A DRUG dealer is behind bars and a crack den has been put out of business as police vow to stamp out the 'evil' of drugs.

Officers found hundreds of pounds worth of crack cocaine and a synthetic stimulant when they raided 42 Mill Street in Diglis, Worcester.

The dealer, who attempted to flee the scene, even had a photo on a mobile phone of the cash he had made spread out on a bed.

Jamie Lines, 25, of Ombersley Road, Worcester, who smirked throughout the hearing at Worcester Crown Court on Thursday, admitted possession of crack cocaine (class A) with intent to supply and possession of a synthetic stimulant (class B) with intent to supply.

Emma Gaffney, 34, of Rose Avenue, Tolladine, Worcester, admitted permitting premises to be used for the supply of the drugs, one count for class A and the other for class B.

Both defendants admitted the possession of criminal property - £550, the proceeds of drug dealing.

Simon Cooper, prosecuting, said plain clothes officers saw Lines leaving 42 Mill Street in Diglis, Worcester at about 10.35am on July 11.

When they attempted to detain him he ran off, jumping over a wall before entering the back garden of a neighbouring property.

When he was stopped he gave false details to officers.

Later Gaffney was seen arriving at the same address, smoking a cannabis cigarette. She was arrested on suspicion of possession of cannabis and being concerned in the supply of drugs.

Police searched the address. A white substance was found in a storage box in Gaffney's back bedroom, identified as the synthetic stimulant alpha-Pyrrolidinopentiophenone (α-PVP).

There was 9.21g of the class B drug, worth £200 if sold in bulk or between £180 and £360 if sold in street deals.

Police also found 1.33g of crack cocaine rocks in 16 wraps.

The crack cocaine was of 67 per cent purity and worth around £160 and would have been sold in 16 street deals worth £10 each.

Officers also seized £550 in cash, proceeds from dealing and mobile telephones.

In interview Gaffney initially admitted holding cash for Lines which she knew to be the profits of dealing but said she did not know he was dealing from the address.

However, in a second interview she confirmed she knew he was using the address to deal drugs.

She said she did nothing to prevent the dealing 'for fear of reprisal'.

She also told officers she did not benefit financially or otherwise from the sale of the drugs or allowing the property to be used.

Lines gave a no comment interview to police but later said he supplied the drug to others who then sold them to users.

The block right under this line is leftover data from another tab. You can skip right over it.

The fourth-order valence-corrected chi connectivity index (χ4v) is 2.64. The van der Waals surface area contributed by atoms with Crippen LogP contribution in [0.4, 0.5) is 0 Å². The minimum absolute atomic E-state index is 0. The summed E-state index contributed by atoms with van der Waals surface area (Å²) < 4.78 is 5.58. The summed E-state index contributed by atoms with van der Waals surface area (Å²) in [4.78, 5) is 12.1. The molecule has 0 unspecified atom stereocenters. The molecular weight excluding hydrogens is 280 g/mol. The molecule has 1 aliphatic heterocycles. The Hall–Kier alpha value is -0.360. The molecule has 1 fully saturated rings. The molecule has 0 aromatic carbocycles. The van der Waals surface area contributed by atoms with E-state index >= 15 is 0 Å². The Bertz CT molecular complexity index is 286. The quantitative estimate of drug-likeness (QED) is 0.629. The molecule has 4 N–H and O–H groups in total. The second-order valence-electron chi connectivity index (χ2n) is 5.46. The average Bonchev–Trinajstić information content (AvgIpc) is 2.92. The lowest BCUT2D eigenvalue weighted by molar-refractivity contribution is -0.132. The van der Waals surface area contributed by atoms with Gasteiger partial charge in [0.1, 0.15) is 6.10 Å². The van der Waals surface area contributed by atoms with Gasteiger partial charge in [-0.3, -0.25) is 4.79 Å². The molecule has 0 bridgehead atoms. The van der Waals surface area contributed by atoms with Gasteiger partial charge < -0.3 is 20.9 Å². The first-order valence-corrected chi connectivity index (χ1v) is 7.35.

Simon Cooper, prosecuting, said Lines's role was 'significant' and said the fact he was not dealing the drugs directly to users suggested he was 'higher up the chain'.

Richard Gibbs, for Lines, said: "There was knowledge of the scope of the operation, albeit he's not the head or nowhere near the head of the operation.

"He was involved in the supply of drugs to others for forward supply. That isn't street dealing."

However, judge Robert Juckes said this may imply that he was 'above the street dealers', higher up the chain.

Mr Gibbs said Lines had been a 'custodian' of the phones and had a 'prolific' class A drug habit of £100 a day and had run up a debt of around £4,000.

"He was given a choice to either assist in this operation or face difficult consequences."

He also cited Lines as being 'unusually gallant' for defending Gaffney from attacks from a boyfriend.

"He has a dreadfully troubled past. His life in the future will mimic the past unless he takes a grip of it and sorts it out" said Mr Gibbs.

Peter Hemming, for Gaffney, said the mother-of-four had found permanent accommodation, having been evicted from her previous address and had suffered at the hands of a previous partner.

Judge Robert Juckes QC jailed Lines for three years and nine months.

Gaffney was handed an 18 month community order and placed on a three month electronically tagged curfew between 8pm and 7am. She must also complete a 30 day rehabilitation activity requirement.

Judge Juckes ordered the forfeiture and destruction of the drugs and the confiscation of the cash.

DI Stu Murphy of West Mercia's Priority CID said after the hearing: "This result sends out a message that we will not tolerate drug dealing in South Worcestershire.

"With the support of our communities, we will act on local information, and community concerns in order to make South Worcestershire a hostile environment for those groups or individuals who think it is okay to deal drugs.

"Let me make this clear, if you continue to deal in this evil commodity then expect a visit from your local police.

"I would also urge those who use illegal drugs to seek advice and support from your GP who will signpost you to substance misuse workers."

Those who have suspicions about drug dealing can contact West Mercia Police on 101.